By Donelle Ruwe
As a form of popular literature, the romance novel reigns supreme.
We are all familiar with the supermarket, point-of sale version of this best-selling formula fiction—their covers feature a tanned, partially clothed and well-muscled man who clasps a partially unclothed woman in his arm, and her long hair flows in the wind. In the publisher’s trade, these books are called “bodice rippers.”
The romance novel formula dates to the 1740s. These novels feature two main characters: a heroine who is young, beautiful, virtuous and poor (shall we say Bella from Twilight); and a hero who is older, wealthy, more experienced and cynical (shall we say Edward, who is older than Bella by hundreds of years).
Despite a mutual attraction, obstacles keep them apart for most of the book. These obstacles almost always include the difference in their age and socio-economic stations. In both of these cases, the hero—more powerful and older—has the upper hand. Before the budding romance between the lovers can be realized, the hero must undergo an emotional and spiritual change of heart. He learns to be more feminine: he becomes more understanding, gentle, nurturing and affectionate. She, in exchange, gets a life of wealth and luxury.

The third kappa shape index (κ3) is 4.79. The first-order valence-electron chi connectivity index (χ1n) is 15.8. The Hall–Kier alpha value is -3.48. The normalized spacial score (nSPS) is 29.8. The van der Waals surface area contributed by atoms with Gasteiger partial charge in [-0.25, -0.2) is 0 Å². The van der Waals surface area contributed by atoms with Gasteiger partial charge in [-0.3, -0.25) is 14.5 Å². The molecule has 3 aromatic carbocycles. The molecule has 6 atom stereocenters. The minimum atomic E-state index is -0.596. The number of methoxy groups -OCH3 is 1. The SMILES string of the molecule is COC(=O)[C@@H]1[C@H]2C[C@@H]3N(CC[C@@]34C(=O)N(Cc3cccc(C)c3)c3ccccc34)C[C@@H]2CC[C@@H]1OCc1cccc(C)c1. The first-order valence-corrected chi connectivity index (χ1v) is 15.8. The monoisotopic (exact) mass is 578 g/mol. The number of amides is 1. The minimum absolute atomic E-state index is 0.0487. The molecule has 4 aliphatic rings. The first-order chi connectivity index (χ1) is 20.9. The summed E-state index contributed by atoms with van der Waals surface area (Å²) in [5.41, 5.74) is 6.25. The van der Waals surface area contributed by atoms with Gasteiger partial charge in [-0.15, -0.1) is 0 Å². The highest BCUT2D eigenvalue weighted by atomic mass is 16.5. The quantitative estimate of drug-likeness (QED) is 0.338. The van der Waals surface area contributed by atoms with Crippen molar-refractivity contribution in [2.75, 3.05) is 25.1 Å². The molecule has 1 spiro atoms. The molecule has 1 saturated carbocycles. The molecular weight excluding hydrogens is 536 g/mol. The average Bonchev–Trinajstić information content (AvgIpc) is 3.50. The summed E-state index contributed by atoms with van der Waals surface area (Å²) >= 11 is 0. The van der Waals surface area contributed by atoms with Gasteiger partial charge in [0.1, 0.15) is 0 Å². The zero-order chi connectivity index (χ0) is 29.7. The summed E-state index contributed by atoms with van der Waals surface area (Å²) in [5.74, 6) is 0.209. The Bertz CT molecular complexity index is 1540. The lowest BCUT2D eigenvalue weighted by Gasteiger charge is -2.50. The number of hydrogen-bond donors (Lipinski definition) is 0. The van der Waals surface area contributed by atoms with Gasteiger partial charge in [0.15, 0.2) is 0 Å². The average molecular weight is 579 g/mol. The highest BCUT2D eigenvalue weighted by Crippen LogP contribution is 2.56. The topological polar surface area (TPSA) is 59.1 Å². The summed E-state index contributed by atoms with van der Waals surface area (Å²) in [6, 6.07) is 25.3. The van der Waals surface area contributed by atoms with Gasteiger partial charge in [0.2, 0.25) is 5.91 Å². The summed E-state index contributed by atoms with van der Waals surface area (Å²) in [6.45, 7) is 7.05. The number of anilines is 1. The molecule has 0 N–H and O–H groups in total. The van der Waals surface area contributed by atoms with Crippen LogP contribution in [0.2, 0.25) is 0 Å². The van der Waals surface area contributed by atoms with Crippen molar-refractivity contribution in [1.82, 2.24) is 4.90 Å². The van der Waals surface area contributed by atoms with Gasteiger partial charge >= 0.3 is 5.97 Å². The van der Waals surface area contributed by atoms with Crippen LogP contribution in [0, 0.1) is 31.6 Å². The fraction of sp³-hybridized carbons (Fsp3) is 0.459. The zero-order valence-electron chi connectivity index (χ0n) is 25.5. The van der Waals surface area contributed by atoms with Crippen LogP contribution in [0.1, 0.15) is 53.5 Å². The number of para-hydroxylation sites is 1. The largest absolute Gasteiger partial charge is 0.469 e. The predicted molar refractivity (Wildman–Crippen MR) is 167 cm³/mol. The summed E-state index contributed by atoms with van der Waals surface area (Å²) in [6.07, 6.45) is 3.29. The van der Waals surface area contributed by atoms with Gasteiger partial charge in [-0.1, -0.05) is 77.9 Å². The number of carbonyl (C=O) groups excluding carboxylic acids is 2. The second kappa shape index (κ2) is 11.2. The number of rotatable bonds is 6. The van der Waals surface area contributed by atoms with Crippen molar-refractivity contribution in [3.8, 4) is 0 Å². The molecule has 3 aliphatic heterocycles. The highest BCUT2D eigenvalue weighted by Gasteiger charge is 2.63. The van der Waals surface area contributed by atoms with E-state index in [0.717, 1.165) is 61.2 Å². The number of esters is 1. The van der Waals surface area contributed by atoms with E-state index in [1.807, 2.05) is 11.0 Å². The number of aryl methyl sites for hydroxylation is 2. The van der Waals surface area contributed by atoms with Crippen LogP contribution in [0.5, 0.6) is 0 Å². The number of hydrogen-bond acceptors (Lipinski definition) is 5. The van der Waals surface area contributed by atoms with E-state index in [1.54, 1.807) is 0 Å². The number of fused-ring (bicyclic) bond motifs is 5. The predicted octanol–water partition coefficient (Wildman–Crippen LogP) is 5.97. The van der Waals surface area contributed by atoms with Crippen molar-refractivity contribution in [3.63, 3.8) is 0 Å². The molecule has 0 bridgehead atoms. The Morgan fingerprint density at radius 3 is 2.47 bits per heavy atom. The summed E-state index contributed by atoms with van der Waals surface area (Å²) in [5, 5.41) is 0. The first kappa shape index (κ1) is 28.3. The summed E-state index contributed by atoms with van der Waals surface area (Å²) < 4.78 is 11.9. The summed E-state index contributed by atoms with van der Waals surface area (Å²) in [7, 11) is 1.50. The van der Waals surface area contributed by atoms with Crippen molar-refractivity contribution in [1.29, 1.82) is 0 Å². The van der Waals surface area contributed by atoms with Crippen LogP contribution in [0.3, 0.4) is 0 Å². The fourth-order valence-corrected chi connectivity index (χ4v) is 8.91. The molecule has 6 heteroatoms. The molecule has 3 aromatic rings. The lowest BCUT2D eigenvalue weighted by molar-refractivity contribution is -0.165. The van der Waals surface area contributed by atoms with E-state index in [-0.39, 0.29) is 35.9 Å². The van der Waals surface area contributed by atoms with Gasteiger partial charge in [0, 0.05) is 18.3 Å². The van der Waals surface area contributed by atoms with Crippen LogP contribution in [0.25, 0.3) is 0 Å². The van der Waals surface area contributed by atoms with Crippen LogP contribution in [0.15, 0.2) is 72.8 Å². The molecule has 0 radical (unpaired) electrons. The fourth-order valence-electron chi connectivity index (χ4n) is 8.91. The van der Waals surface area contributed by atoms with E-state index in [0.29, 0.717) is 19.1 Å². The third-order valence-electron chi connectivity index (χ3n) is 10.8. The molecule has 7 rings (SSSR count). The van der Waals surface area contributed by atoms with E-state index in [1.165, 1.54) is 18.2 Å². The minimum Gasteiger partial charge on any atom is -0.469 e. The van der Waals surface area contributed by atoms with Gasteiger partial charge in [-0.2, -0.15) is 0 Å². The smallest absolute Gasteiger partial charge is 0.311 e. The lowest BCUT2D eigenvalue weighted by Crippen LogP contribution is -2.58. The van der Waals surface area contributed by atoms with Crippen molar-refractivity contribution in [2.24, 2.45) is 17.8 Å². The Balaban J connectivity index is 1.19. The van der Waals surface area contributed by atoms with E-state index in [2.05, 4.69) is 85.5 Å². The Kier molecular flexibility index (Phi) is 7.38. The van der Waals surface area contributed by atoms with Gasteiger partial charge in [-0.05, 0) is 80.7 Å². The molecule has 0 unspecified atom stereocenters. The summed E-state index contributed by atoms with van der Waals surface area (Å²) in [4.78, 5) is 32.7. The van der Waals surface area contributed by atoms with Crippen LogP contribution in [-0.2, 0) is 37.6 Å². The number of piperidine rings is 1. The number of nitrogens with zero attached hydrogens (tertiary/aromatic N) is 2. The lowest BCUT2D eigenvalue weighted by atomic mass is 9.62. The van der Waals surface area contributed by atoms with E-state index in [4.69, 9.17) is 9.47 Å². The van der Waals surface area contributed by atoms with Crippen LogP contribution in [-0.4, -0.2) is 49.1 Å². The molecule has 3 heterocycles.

Scholars recognize that part of the romance novel’s appeal is economic. These are rags-to-riches narratives in which the underdog gets a material reward for her good behavior. Another part of the appeal is a fantasy that the upper class (and men in general) can be transformed into a more understanding, ethical, and financially generous people.
The romance plot is remarkably resilient. We recognize its connections to fairy tales such as Cinderella. It appears in classic works such as Pride and Prejudice and Jane Eyre, in gothic tales such as Rebecca, and in contemporary erotic fiction such as Fifty Shades of Grey.
The romance formula is behind the Hollywood blockbusters Pretty Woman and The Proposal, a Sandra Bullock film with a gender reversal: the wealthier, older hero part is a female publishing house executive, and the vulnerable and virtuous heroine part is played by her male secretary.
At the end of the day, the formula for a romance novel endures because it’s both timeless and topical. People fall in love, and their lives are transformed. The trappings of that transformation, however, depend upon the political realities of each era and the collective desires of a nation’s readers.